I’ve taught several thousand students during 33 years at George Washington University, and when we get together, many of them mention my favorite piece of advice: Who you marry is the most important decision you will ever make. Nothing else is even close.
I recalled those conversations as I read the obituaries of Rosalynn Carter, who died on Nov. 19 at age 96. Rosalynn was the wife of former President Jimmy Carter for 77 years — the longest presidential marriage in our nation’s history. I was married to my wife, Cokie, for only 53 years before she died in 2019, but the former president and I had come to the same conclusion: “My biggest secret is to marry the right person,” Carter told the Associated Press in 2021.
The Carters lived a great love story, but they represented far more than that. Their marriage reflected and embodied the feminist revolution that profoundly changed the role of women during the latter part of the last century.
“Over the years, we became not only friends and lovers, but partners,” Rosalynn said at Jimmy’s 90th birthday celebration. “He has always thought I could do anything.”
It didn’t start out that way. They were married in 1946 — he was a 21-year-old naval officer; she was only 18 — and as he told the Washington Post, it was a typical marriage of the times: “I was the boss. … The first part of our life, I dominated everything.”
That traditional imbalance continued for seven years, and when Jimmy’s father got sick, “the boss” decided they should leave the service, move back to their hometown of Plains, Georgia, and take over his family’s troubled peanut warehouse.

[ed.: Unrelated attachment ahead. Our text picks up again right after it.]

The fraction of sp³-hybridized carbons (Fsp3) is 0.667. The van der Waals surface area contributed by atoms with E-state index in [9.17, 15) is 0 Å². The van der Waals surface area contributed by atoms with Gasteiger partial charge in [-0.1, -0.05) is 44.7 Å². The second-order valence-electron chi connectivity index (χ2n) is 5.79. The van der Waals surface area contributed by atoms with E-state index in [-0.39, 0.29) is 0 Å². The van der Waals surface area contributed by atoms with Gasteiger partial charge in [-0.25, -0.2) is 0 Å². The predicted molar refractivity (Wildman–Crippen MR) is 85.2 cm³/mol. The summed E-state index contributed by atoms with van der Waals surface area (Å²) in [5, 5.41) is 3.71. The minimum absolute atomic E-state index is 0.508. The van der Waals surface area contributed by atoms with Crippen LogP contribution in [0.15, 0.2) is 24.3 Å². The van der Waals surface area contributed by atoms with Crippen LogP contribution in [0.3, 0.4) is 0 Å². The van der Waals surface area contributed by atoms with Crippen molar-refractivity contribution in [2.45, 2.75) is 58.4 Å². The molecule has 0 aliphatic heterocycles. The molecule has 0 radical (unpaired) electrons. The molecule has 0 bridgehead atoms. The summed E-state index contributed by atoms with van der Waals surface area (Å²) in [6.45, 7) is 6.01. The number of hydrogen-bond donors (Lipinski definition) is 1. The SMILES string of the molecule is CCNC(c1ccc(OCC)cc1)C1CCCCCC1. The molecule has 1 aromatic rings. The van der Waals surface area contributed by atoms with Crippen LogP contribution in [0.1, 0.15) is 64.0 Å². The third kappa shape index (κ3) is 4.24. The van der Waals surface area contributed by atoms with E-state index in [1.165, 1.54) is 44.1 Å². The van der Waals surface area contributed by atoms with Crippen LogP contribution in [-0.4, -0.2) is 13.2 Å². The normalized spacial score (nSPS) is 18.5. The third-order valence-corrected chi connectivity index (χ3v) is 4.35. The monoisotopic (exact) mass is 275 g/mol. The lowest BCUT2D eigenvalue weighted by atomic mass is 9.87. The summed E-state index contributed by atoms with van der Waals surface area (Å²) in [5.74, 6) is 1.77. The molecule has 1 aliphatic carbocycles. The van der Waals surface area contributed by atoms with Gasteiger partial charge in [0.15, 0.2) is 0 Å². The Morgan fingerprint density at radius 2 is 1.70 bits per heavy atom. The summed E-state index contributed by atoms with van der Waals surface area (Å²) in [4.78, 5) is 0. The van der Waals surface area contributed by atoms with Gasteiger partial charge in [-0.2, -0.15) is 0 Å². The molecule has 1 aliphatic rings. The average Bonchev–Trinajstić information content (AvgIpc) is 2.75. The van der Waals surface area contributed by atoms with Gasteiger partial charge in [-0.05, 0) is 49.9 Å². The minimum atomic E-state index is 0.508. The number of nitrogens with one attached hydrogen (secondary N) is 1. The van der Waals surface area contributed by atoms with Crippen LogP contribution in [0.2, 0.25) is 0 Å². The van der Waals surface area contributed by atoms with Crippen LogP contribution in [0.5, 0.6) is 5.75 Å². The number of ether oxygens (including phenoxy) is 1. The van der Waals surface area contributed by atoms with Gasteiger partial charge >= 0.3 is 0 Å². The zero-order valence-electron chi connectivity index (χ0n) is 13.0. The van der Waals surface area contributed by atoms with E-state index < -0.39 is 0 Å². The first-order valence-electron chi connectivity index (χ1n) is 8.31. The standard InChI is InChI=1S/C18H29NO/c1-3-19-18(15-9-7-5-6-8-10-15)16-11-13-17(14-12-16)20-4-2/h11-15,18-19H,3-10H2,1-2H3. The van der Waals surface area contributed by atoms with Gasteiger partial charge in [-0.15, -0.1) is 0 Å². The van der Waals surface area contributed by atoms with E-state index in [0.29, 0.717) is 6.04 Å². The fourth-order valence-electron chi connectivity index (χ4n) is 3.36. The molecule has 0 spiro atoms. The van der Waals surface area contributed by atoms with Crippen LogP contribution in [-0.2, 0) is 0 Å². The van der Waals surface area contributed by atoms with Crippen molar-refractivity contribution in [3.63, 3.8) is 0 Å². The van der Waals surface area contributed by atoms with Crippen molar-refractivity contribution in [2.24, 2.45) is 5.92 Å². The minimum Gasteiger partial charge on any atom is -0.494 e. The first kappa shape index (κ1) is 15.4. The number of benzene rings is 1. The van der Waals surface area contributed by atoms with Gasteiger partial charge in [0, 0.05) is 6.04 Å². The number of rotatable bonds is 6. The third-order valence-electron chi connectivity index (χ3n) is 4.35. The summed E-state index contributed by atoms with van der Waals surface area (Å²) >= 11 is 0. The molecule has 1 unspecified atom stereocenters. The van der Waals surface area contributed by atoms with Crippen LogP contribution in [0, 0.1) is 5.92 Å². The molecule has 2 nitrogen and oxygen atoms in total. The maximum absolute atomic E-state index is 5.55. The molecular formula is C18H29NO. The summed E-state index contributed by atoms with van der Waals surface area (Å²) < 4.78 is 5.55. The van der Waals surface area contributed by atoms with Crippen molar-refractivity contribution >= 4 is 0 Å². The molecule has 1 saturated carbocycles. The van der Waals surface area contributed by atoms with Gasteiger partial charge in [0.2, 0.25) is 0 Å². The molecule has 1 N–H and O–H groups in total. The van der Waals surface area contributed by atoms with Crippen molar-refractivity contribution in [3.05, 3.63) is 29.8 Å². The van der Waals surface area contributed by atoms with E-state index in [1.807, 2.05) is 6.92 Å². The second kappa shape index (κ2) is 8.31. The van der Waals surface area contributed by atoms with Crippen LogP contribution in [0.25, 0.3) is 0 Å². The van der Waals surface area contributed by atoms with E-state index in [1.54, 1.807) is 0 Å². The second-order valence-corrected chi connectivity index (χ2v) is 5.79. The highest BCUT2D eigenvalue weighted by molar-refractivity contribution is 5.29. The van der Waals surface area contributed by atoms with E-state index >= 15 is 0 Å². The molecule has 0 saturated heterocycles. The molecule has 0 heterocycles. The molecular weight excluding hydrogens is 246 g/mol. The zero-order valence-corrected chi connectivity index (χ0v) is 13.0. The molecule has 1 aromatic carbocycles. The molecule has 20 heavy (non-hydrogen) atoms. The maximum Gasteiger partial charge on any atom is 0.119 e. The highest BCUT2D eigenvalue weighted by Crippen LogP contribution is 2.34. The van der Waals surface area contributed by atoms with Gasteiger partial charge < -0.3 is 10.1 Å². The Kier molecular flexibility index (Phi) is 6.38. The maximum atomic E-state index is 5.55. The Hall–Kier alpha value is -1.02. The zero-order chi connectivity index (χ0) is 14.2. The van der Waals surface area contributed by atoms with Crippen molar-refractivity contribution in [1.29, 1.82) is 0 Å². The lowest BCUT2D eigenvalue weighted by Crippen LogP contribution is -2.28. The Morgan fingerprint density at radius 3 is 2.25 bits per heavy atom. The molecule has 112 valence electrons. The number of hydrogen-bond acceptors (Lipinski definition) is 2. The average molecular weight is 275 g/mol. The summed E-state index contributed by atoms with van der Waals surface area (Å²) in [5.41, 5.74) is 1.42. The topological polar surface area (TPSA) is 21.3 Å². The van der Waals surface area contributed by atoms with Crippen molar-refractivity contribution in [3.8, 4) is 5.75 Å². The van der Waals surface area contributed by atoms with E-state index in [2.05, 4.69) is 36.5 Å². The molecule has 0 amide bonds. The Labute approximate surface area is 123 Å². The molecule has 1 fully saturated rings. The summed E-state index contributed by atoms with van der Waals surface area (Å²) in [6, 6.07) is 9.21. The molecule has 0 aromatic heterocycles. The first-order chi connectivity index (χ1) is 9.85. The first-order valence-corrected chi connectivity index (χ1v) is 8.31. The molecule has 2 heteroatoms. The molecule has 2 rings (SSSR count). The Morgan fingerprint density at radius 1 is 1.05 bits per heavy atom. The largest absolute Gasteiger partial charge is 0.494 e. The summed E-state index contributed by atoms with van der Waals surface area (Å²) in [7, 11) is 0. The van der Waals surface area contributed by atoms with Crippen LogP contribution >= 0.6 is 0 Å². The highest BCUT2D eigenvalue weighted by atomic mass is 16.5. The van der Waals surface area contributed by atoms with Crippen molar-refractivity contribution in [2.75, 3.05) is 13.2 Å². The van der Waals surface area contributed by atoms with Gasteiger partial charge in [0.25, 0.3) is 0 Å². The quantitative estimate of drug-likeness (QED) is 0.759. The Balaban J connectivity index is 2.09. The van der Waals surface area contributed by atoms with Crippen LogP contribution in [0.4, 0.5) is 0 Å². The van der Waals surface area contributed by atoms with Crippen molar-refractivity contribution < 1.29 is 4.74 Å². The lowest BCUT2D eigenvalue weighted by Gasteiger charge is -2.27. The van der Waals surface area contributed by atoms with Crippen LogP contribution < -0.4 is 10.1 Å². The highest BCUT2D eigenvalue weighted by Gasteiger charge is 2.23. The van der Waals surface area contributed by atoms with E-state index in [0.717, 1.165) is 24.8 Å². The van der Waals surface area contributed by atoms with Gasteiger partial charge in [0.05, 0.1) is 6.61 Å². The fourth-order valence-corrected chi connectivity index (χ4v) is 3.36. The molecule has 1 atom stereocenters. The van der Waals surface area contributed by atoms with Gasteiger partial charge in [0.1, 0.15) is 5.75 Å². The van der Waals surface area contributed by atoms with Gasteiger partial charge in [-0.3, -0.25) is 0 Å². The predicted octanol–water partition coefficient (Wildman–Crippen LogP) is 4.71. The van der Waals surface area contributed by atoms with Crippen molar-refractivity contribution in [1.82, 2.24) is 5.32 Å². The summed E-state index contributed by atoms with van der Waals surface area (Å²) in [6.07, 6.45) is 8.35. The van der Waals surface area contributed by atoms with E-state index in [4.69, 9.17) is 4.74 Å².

Rosalynn was devastated, as she wrote in her memoir: “I argued, I cried. I even screamed at him.” But life can take funny turns. For the first time, Jimmy needed her help. When she learned accounting and started keeping their books, their whole relationship shifted.
“We developed a partnership when we were working in the farm supply business,” Rosalynn said to the Associated Press. “I knew more on paper about the business than he did. He would take my advice about things.”
That new partnership continued to evolve as Jimmy entered politics — first in the state legislature, then as governor — but it really blossomed during his 1976 run for the presidency. Rosalynn campaigned for 18 months in a total of 42 states, and as their son Chip noted, “Mom was a much better politician than he was.”
When they came to Washington, Rosalynn refined — or redefined — the role of first lady. On inauguration day, the Carters walked hand in hand from the Capitol to the White House. She attended cabinet meetings; traveled to Latin America on a fact-finding tour; testified before Congress on her primary issue, treating and destigmatizing mental illness; and became the first presidential wife to have a formal, fully staffed office in the White House.
Then in 1980, Carter lost his bid for reelection. He was 56, she was 53, and they had to decide on their next act. Instead of staying in Washington and trading on their celebrity, they returned to Plains, and their partnership continued — starting the Carter Center in Atlanta, devoted to peace building and disease prevention; working with Habitat for Humanity; writing books; making speeches and promoting the issues they had always cared about.
In 1999, Bill Clinton awarded them both the Medal of Freedom, the nation’s highest civilian honor, for their post-White House life. The Carters, he said, had “done more good things for more people in more places than any other couple on Earth.” And they had done them together.